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Expiration

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Today's opening marked the expiration of the December S&P futures contract. There has been buying the last few days that culminated at the opening print this morning. Here is why.

There are massive portfolios built around stock and futures positions. This is an arbitrage strategy where long (short) stock is offset by short (long) futures. Everything is based on the price of the futures. Let's look at an example.

Sheryl runs the index arbitrage desk at BS Securities. Her cost of carry is the risk free rate of 1.17% annualized: this means that when she buys stock her finance department, who must borrow the funds to buy the stock, charges her 1.17% annualized on the notional amount (The fed funds rate is 1% so a broker like BS Securities can borrow a lot at a small premium to this rate. It is no wonder there is a lot of liquidity in the system). She then calculates the dividend yield on a basket of S&P stocks and determines precisely that it is $4.53for the next 90 days for a yield of .42% (4.53/1087.39).

If Sheryl buys every stock in the index to replicate the futures contract, she winds up paying 1087.39. She is charged on this notional amount $3.137 in index points (1.17% x 90/365 x 1087.39) for the next 90 days. Since dividends over the next 90 days are 4.53 and since she receives dividends by being long stocks (and doesn't have to pay dividends being short futures), she actually comes out ahead by -$3.137 + $4.53 = $1.39 by being long stocks and short futures. This means that the futures should be trading $1.39 less in price than the cash level. If Sheryl can buy the stocks at 1087.39 and sell futures at 1086.39, only $1 less than the cash index, she can profit.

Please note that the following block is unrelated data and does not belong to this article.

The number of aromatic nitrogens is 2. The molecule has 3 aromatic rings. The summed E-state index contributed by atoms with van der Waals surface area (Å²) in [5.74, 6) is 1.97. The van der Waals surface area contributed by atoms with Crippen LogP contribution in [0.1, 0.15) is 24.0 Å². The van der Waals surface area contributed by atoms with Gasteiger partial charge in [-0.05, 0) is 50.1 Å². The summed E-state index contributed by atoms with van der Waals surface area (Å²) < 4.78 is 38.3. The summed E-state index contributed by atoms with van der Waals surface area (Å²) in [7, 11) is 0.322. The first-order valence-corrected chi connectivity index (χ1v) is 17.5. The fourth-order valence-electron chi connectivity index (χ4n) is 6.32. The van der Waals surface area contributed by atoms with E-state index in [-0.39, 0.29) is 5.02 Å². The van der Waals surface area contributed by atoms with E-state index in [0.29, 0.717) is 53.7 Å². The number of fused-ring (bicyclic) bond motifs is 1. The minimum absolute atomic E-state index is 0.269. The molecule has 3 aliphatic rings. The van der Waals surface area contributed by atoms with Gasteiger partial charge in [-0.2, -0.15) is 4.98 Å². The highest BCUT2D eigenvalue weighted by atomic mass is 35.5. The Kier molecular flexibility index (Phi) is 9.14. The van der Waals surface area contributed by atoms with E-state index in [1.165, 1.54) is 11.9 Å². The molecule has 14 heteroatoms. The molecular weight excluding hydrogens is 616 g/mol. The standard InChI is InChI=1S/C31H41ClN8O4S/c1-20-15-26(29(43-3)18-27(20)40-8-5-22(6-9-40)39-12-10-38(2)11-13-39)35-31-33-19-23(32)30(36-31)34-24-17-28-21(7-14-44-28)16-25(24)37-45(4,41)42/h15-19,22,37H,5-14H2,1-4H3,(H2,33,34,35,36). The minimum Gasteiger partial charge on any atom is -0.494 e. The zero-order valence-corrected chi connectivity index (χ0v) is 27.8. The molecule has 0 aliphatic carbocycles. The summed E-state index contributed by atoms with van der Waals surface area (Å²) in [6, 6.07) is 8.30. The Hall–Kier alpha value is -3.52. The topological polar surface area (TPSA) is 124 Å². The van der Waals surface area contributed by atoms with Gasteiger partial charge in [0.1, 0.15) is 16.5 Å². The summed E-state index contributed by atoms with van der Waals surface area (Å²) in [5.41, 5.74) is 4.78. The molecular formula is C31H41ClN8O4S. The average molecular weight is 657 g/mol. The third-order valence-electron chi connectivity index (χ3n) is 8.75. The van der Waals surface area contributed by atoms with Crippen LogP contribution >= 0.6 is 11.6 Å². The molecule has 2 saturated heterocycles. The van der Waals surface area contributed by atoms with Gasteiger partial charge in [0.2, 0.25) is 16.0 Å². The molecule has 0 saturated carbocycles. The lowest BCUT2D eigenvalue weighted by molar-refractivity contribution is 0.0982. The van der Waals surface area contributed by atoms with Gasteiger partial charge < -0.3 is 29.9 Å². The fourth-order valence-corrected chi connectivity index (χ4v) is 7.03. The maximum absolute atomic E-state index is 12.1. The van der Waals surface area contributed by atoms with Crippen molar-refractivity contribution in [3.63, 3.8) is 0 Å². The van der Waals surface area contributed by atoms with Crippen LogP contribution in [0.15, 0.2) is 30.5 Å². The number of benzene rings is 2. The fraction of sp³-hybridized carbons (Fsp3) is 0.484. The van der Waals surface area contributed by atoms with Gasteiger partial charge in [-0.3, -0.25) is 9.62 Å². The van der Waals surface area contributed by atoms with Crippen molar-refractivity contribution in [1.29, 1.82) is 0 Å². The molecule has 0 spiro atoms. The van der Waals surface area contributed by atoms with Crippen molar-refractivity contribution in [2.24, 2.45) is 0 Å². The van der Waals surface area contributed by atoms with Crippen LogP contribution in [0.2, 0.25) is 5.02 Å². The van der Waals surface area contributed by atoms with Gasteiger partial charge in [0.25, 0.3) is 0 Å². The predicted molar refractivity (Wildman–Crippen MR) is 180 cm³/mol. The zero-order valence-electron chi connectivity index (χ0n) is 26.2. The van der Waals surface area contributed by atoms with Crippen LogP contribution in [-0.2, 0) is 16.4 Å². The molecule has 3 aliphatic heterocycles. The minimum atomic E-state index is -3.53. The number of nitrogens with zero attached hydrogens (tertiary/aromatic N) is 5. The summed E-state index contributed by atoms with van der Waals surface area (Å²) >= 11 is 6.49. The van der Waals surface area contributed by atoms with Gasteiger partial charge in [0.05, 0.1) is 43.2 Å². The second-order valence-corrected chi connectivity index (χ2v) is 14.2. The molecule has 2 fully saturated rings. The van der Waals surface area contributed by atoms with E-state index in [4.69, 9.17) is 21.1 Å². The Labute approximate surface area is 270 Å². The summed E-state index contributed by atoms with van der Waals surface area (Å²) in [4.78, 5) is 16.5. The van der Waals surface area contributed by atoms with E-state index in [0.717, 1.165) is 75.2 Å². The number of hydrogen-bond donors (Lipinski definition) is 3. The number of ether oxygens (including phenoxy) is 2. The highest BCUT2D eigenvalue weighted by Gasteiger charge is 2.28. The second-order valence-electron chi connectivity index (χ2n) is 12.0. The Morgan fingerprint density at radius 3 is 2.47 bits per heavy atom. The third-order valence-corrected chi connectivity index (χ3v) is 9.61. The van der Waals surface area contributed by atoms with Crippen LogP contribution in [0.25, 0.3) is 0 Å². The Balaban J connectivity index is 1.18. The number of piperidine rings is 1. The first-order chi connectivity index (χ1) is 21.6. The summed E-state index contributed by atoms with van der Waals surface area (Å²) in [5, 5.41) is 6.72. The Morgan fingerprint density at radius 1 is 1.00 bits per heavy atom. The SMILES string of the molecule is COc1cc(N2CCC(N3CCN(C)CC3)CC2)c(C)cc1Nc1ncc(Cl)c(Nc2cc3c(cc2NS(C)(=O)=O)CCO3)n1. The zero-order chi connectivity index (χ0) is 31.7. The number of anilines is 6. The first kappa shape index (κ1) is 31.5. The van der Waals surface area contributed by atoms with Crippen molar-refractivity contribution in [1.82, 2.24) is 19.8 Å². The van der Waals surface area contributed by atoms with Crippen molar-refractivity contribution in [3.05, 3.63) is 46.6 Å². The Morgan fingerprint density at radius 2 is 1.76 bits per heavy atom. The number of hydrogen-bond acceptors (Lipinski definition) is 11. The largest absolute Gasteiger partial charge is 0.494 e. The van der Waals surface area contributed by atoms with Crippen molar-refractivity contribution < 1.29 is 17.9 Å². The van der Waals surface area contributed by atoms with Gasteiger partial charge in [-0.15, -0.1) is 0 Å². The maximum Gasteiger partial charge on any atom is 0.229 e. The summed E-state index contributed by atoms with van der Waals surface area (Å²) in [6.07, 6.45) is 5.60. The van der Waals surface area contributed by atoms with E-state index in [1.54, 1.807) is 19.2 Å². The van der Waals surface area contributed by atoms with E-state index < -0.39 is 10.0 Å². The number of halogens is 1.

Because she can do this on borrowed money she will do this in large quantities.

Another way to affect this trade is to buy December futures contracts and sell March futures contracts at a spread. When the December futures contracts expire as they did this morning, Sheryl will on the opening buy all the stocks in the index to replace her expiring December contracts. If she buys all the stocks at the opening prices, which wholly determines the closing price of her December contracts, she has effectively entered into a long stock short March futures position.

This is what happened this morning. There was buying on the opening to replace the expiring December futures contract. There was a fairly heavy amount of selling into this.

Program trading now comprises almost half of all trading in equities. Many participants enter the market through futures: this is what causes futures to either become rich or cheap relative to the underlying cash index. When a participant starts buying large amounts of futures, initially at least the price becomes rich relative to cash. Sheryl notices this, calculates her execution costs and begins buying stock and selling futures.
No positions in stocks mentioned.

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